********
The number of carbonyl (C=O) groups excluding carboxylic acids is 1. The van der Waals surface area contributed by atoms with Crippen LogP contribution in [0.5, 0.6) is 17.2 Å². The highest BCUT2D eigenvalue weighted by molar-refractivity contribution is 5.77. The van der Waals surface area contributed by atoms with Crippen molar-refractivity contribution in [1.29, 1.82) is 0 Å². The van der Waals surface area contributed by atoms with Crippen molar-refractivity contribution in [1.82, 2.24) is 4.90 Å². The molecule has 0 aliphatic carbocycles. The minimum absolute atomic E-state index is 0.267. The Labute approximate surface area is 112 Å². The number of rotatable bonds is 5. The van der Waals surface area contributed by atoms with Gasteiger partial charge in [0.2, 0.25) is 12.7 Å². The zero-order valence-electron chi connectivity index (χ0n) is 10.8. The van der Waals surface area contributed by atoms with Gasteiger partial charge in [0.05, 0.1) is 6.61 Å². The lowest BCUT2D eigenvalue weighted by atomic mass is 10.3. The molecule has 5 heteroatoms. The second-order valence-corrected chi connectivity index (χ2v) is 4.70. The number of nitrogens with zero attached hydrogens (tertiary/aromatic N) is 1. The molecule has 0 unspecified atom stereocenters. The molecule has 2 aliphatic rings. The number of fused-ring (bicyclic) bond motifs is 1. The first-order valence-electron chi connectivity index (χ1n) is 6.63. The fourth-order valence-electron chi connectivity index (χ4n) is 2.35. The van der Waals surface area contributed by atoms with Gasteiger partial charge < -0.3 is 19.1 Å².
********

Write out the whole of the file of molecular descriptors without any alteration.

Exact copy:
The number of carbonyl (C=O) groups excluding carboxylic acids is 1. The van der Waals surface area contributed by atoms with Crippen LogP contribution in [0.5, 0.6) is 17.2 Å². The highest BCUT2D eigenvalue weighted by molar-refractivity contribution is 5.77. The van der Waals surface area contributed by atoms with Crippen molar-refractivity contribution in [1.29, 1.82) is 0 Å². The van der Waals surface area contributed by atoms with Crippen molar-refractivity contribution in [1.82, 2.24) is 4.90 Å². The molecule has 0 aliphatic carbocycles. The minimum absolute atomic E-state index is 0.267. The Labute approximate surface area is 112 Å². The number of rotatable bonds is 5. The van der Waals surface area contributed by atoms with Gasteiger partial charge in [0.2, 0.25) is 12.7 Å². The zero-order valence-electron chi connectivity index (χ0n) is 10.8. The van der Waals surface area contributed by atoms with Gasteiger partial charge in [0.05, 0.1) is 6.61 Å². The lowest BCUT2D eigenvalue weighted by atomic mass is 10.3. The molecule has 5 heteroatoms. The second-order valence-corrected chi connectivity index (χ2v) is 4.70. The number of nitrogens with zero attached hydrogens (tertiary/aromatic N) is 1. The molecule has 0 unspecified atom stereocenters. The molecule has 2 aliphatic rings. The number of fused-ring (bicyclic) bond motifs is 1. The first-order valence-electron chi connectivity index (χ1n) is 6.63. The fourth-order valence-electron chi connectivity index (χ4n) is 2.35. The van der Waals surface area contributed by atoms with Gasteiger partial charge < -0.3 is 19.1 Å².